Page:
For more than Mikasa and Lenox

 

Someone else’s treasure, not mine

Commandeered the process

Murdering the person and leaving

The gold flatware and lovely plates

For use at a later time

 

And yet I am all this broken china

Too sharp to pick up and too stubborn

To move myself

 

I am the gold-plated knife stuck in myself

I am the crystal stemware traded long ago

So we could pay the rent

I am the musty box that housed

The dishes and golden-ware

For so many years

 

Until the desires for pragmatism pried

Me from my shell

And forced me to use the past

As a lovely table setting for friends

And family

Less the sorrow and losing

 

I should have three sets by now.

 

 

Valerie Belew

Research Tips for the Procrastinating Student!

Okay, despite your best intentions to start on your research paper early, you just didn’t quite get around to it. Now it’s due next week, and you’re a little panicked! Here are some tips that might help:

  • While your first impulse might be to rush in and start writing, don’t! Your best bet is to take a minute and plan out your strategy. Look at the assignment, making sure you understand what you are supposed to do. When you don’t have much time, make sure you’re not having to go back and redo things because you didn’t read carefully the first time.
  • Your first impulse might be to go to the library and check out five or six books on the topic, but once again, this is probably not your best bet. For one thing, at this stage, most books on the more popular research topics have already been checked out. Second, journal articles will probably give you the most bang for your research buck. You can search databases either on campus or at home. You can limit your search much more efficiently with a database, which means you can find information directed at supporting your thesis without wading through quite as much material.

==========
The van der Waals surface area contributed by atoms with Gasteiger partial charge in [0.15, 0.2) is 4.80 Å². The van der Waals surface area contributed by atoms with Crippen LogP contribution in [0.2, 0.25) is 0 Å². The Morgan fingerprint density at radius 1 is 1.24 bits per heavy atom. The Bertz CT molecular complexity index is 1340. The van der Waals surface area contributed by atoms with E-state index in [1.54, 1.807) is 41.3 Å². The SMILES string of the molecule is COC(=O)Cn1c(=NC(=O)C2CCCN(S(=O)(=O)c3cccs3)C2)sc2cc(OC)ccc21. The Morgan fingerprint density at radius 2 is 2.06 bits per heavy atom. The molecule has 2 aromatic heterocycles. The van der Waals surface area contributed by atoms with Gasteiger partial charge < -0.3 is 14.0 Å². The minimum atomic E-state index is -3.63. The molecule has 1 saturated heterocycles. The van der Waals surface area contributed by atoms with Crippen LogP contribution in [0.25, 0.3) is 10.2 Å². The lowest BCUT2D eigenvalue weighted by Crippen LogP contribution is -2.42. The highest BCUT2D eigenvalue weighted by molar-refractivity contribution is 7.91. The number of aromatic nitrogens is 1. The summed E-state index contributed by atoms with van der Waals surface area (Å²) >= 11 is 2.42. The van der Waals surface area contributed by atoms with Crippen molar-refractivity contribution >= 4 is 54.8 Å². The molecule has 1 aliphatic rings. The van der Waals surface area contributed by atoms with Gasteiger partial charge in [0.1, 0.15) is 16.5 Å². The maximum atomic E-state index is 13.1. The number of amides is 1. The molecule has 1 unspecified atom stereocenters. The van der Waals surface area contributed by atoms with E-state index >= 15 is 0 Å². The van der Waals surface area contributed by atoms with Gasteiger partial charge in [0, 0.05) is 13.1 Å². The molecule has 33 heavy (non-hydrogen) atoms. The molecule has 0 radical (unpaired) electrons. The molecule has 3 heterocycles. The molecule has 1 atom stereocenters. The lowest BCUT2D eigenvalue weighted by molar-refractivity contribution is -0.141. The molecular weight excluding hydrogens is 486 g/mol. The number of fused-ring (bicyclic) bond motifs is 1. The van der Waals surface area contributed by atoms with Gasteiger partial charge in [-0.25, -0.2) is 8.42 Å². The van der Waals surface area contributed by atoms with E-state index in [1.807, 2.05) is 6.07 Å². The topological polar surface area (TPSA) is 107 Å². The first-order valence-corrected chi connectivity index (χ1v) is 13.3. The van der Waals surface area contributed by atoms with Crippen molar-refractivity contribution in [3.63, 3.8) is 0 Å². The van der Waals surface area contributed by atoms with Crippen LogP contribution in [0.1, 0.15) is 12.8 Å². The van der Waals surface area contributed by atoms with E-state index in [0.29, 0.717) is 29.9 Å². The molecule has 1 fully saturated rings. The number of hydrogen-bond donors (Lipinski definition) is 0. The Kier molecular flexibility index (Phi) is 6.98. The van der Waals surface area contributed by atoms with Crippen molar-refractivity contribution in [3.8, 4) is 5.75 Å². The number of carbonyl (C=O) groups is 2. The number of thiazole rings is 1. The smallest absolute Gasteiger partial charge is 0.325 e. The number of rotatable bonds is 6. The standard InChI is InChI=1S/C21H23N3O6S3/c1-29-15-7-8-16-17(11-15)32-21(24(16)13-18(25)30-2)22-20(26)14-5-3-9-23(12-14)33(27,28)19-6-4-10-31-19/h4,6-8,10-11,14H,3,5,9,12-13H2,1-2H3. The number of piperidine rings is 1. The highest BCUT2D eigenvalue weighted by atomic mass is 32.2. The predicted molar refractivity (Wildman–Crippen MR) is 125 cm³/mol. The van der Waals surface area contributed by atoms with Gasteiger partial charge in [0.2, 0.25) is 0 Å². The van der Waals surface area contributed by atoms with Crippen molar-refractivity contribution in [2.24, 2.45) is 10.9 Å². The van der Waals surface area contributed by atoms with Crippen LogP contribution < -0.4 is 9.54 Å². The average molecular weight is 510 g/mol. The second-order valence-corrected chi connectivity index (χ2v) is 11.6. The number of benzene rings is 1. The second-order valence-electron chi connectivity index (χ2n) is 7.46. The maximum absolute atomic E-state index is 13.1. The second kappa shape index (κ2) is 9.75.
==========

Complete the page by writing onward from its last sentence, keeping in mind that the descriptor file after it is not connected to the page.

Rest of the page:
• Ask the librarians for help. Sometimes students are embarrassed to ask because they have waited so long to start their paper. Don’t be. The library staff won’t judge you, but we will help you find some good sources. We can also save you a lot of time if you are new to searching library databases.
  • Take good notes on your source material. Once again, because you’re rushed, you might be tempted to print off material without getting all the information you’ll need for your works cited page. DON’T!!!! Taking a minute to write down the author, title, publication, date, and page numbers when you find the information will save you time when you’re writing your works cited page. And since most of us write the works cited page last, that’s the very time that we don’t have a moment to spare to go back to a source to look up an author’s first name. (Two strategies that I’ve successfully used: I make a notecard for each source when I use it in the paper. When I do the works cited page, I just put the notecards in alphabetical order. The other is to keep a running works cited page as I write my paper. But if you take a source out of the paper, you have to remember to remove it from the works cited page as well.

The main message here is don’t panic or beat yourself up. You can still get that paper written. And renew that vow to start earlier next semester.

Also, Emily Bush is offering another research skills workshop this Saturday, April 18, from 10-11 a.m. in the Kisber Library.

Monday Motivator: Prepare for an Emergency.

After last Friday, this is a timely reminder. 800 tornadoes are reported each year. A tornado’s path can be more than 50 miles long and 600 feet wide.

We can’t prevent disasters, but we can try to be prepared to deal with them.

  1. Develop a family communication plan so that you know that everyone’s all right. (Remember that cell phones are often jammed with users after a disaster, so have an alternate communication plan available.)